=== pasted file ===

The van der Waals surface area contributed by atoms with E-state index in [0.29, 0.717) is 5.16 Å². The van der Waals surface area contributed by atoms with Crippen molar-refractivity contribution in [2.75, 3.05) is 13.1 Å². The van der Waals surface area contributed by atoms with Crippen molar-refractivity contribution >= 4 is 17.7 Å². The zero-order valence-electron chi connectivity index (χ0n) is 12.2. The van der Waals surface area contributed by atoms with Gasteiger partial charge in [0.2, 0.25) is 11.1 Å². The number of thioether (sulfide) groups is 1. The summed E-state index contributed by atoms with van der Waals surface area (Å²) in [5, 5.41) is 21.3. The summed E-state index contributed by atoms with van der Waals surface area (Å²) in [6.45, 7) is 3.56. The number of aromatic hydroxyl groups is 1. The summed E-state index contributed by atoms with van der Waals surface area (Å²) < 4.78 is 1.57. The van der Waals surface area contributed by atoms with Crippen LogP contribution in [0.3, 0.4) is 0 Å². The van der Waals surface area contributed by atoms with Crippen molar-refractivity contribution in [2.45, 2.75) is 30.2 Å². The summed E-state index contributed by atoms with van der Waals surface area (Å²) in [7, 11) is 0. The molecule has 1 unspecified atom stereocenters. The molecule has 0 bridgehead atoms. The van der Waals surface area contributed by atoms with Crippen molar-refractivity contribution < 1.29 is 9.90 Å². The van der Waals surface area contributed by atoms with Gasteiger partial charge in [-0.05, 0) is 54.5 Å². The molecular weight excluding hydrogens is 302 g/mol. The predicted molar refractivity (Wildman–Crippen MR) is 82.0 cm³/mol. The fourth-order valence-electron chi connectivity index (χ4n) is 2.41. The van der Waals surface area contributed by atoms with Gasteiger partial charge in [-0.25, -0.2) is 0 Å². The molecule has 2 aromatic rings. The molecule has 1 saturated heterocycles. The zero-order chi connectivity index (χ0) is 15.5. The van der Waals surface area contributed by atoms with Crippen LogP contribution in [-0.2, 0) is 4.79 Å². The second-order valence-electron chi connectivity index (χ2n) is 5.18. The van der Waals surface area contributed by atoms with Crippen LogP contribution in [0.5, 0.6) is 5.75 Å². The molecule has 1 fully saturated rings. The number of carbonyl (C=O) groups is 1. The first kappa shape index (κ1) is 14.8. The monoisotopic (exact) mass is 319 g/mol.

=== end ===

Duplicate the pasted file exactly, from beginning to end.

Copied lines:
The van der Waals surface area contributed by atoms with E-state index in [0.29, 0.717) is 5.16 Å². The van der Waals surface area contributed by atoms with Crippen molar-refractivity contribution in [2.75, 3.05) is 13.1 Å². The van der Waals surface area contributed by atoms with Crippen molar-refractivity contribution >= 4 is 17.7 Å². The zero-order valence-electron chi connectivity index (χ0n) is 12.2. The van der Waals surface area contributed by atoms with Gasteiger partial charge in [0.2, 0.25) is 11.1 Å². The number of thioether (sulfide) groups is 1. The summed E-state index contributed by atoms with van der Waals surface area (Å²) in [5, 5.41) is 21.3. The summed E-state index contributed by atoms with van der Waals surface area (Å²) in [6.45, 7) is 3.56. The number of aromatic hydroxyl groups is 1. The summed E-state index contributed by atoms with van der Waals surface area (Å²) < 4.78 is 1.57. The van der Waals surface area contributed by atoms with Crippen LogP contribution in [0.3, 0.4) is 0 Å². The van der Waals surface area contributed by atoms with Crippen molar-refractivity contribution in [2.45, 2.75) is 30.2 Å². The summed E-state index contributed by atoms with van der Waals surface area (Å²) in [7, 11) is 0. The molecule has 1 unspecified atom stereocenters. The molecule has 0 bridgehead atoms. The van der Waals surface area contributed by atoms with Crippen molar-refractivity contribution < 1.29 is 9.90 Å². The van der Waals surface area contributed by atoms with Gasteiger partial charge in [-0.05, 0) is 54.5 Å². The molecular weight excluding hydrogens is 302 g/mol. The predicted molar refractivity (Wildman–Crippen MR) is 82.0 cm³/mol. The fourth-order valence-electron chi connectivity index (χ4n) is 2.41. The van der Waals surface area contributed by atoms with Gasteiger partial charge in [-0.25, -0.2) is 0 Å². The molecule has 2 aromatic rings. The molecule has 1 saturated heterocycles. The zero-order chi connectivity index (χ0) is 15.5. The van der Waals surface area contributed by atoms with Crippen LogP contribution in [-0.2, 0) is 4.79 Å². The second-order valence-electron chi connectivity index (χ2n) is 5.18. The van der Waals surface area contributed by atoms with Crippen LogP contribution in [0.5, 0.6) is 5.75 Å². The molecule has 1 fully saturated rings. The number of carbonyl (C=O) groups is 1. The first kappa shape index (κ1) is 14.8. The monoisotopic (exact) mass is 319 g/mol.